Negative index metamaterials

Negative index metamaterials
A negative index metamaterial causes light to refract, or bend, differently than in more common positive refractive index materials.

Negative index metamaterials or negative index materials (NIM) are artificial structures where the refractive index has a negative value over some frequency range.[1] This does not occur in any known natural materials, and thus is only achievable with engineered structures known as metamaterials. Metamaterial refers broadly to any synthetic material with unusual refractive properties, among other descriptions.

Metamaterials which exhibit a negative value for the refractive index (NIM) are often referred to by any of several names and terminologies: "left-handed media (LHM), backward wave media (BW media), media with negative refractive index, double negative (DNG) metamaterials, and other similar names.[2]


Properties and characteristics

Metamaterials are incarnations of materials first proposed by a Russian theorist Victor Veselago in 1967.[3] The proposed left-handed or negative index materials were theorized to exhibit optical properties opposite to those of glass, air, and the other transparent media. Such materials were predicted to exhibit counter intuitive properties, like bending, or refracting, light in unusual and unnatural ways. The first metamaterial was constructed 33 years later.[1][2][3][4]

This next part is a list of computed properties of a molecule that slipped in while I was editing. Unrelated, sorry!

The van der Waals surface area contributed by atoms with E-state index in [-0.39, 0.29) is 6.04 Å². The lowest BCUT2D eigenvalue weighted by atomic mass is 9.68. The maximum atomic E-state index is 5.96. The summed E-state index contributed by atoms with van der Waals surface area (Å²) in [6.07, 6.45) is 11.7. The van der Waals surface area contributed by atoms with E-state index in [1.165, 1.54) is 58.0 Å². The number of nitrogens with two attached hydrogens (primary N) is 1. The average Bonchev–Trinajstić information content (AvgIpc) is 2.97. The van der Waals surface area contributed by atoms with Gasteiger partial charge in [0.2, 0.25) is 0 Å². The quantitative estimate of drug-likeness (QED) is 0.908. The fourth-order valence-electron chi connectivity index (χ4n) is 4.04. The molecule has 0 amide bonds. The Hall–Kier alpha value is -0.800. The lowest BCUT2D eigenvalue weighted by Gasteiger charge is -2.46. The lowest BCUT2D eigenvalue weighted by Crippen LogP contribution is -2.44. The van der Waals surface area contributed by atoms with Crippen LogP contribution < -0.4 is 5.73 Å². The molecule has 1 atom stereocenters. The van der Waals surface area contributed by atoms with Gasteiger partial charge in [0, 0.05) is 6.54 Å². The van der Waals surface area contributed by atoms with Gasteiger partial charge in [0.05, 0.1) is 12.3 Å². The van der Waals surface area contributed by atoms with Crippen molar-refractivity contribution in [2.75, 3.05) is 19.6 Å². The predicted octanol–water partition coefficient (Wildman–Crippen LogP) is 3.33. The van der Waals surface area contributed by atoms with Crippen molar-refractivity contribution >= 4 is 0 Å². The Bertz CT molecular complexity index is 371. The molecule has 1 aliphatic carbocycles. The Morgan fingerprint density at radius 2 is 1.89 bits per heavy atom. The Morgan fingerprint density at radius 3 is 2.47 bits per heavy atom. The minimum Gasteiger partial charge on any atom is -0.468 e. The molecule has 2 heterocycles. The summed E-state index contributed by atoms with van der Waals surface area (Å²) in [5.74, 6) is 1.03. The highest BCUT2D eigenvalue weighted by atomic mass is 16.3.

Such negative index metamaterials are being developed in order to manipulate electromagnetic radiation in new ways. For example, optical and electromagnetic properties of natural materials are often altered through chemistry. With metamaterials optical and electromagnetic properties can be engineered through the geometry of its unit cells. The unit cells are materials that are ordered in geometric arrangements with dimensions that are fractions of the wavelength of the radiated electromagnetic wave. Each artificial unit responds to the radiation from the source. The collective result is a material's response to the electromagnetic wave that is broader than normal.[1][2][4]